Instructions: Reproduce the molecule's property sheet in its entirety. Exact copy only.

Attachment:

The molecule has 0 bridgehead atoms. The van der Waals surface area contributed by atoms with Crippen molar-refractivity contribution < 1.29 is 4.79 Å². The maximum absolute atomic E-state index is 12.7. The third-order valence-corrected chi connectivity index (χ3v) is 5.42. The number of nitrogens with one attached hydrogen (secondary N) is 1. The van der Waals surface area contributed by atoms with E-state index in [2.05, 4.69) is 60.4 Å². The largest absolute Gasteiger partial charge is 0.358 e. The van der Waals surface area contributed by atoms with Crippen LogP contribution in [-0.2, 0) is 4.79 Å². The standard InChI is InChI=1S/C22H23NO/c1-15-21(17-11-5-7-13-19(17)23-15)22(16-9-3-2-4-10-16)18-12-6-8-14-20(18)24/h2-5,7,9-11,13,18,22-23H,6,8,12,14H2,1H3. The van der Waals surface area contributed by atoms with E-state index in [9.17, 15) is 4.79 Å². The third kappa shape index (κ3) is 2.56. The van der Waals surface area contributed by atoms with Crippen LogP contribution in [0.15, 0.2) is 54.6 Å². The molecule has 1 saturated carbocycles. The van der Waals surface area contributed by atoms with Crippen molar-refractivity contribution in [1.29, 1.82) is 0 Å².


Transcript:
The molecule has 0 bridgehead atoms. The van der Waals surface area contributed by atoms with Crippen molar-refractivity contribution < 1.29 is 4.79 Å². The maximum absolute atomic E-state index is 12.7. The third-order valence-corrected chi connectivity index (χ3v) is 5.42. The number of nitrogens with one attached hydrogen (secondary N) is 1. The van der Waals surface area contributed by atoms with E-state index in [2.05, 4.69) is 60.4 Å². The largest absolute Gasteiger partial charge is 0.358 e. The van der Waals surface area contributed by atoms with Crippen LogP contribution in [-0.2, 0) is 4.79 Å². The standard InChI is InChI=1S/C22H23NO/c1-15-21(17-11-5-7-13-19(17)23-15)22(16-9-3-2-4-10-16)18-12-6-8-14-20(18)24/h2-5,7,9-11,13,18,22-23H,6,8,12,14H2,1H3. The van der Waals surface area contributed by atoms with E-state index in [9.17, 15) is 4.79 Å². The third kappa shape index (κ3) is 2.56. The van der Waals surface area contributed by atoms with Crippen LogP contribution in [0.15, 0.2) is 54.6 Å². The molecule has 1 saturated carbocycles. The van der Waals surface area contributed by atoms with Crippen molar-refractivity contribution in [1.29, 1.82) is 0 Å².